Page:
dsm5The Mental Health Foundation (MHF) has called for a balanced debate on the merits of diagnosing mental disorders in the wake of the publication of the fifth edition of the American Psychiatric Association’s Diagnostic and Statistical Manual of Mental Disorders (DSM-5).

The DSM aims to provide a common language for describing psychopathology. While it is US-based it is influential around the world.

Controversy with critics
The latest edition – the first update since 1994 – has caused controversy, with critics saying that it turns normal behaviour such a childhood temper tantrums and grief into mental illness.

Other new categories in DSM-5 include: binge eating disorder; disruptive mood dysregulation disorder, which was previously known as childhood bipolar disorder; and hoarding disorder.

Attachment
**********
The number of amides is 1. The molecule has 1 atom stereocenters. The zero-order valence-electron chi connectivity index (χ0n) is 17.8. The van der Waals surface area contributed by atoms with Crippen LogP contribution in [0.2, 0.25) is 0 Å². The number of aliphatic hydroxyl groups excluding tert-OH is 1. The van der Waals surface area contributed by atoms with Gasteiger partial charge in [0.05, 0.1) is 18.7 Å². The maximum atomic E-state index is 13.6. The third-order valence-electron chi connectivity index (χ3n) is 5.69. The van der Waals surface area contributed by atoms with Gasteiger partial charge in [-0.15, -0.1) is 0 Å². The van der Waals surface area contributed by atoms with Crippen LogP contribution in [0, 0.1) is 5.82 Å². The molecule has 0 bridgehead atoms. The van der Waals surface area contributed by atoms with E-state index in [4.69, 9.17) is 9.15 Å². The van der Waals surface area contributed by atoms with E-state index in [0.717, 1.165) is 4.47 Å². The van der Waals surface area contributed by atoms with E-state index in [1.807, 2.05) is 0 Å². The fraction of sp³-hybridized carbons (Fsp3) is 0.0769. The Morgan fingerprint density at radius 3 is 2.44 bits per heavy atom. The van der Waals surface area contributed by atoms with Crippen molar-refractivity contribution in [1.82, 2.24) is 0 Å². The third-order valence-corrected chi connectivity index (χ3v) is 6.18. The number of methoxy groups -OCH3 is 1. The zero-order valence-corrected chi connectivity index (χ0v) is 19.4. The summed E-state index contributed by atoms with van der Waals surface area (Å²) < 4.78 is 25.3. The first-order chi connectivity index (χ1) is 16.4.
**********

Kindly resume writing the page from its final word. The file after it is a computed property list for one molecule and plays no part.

The MHF is concerned that the new publication should not encourage psychiatrists to medicalise normal behaviour, such as anger and sorrow, which at times everyone will feel.

Crucial first step
However, Dr Andrew McCulloch, chief executive of the MHF, added that an expert assessment and diagnosis can be a crucial first step to help people experiencing mental ill health, allowing them to receive evidence-based care and support.
“The diagnosis of mental disorders is an inexact science, but it is nevertheless valuable. Many people experiencing mental health problems find a diagnosis helpful, and it gives them access to the help they need to recover, or to manage the condition. Others challenge their diagnosis, and feel it is stigmatising and meaningless.
“The crucial thing is that anyone whose life is adversely affected by mental ill-health gets the support they need. The causes of mental ill-health are a complex mix of biological, environmental and social factors which will vary from individual to individual. We therefore need a range of interventions tailored to individual needs. Medication can help in the right circumstances, but the evidence increasingly points to other interventions as being equally effective, such as talking therapies, exercise or workplace wellbeing schemes. But we need to ensure that individuals get treatment which is effective and efficacious no matter what the cause.”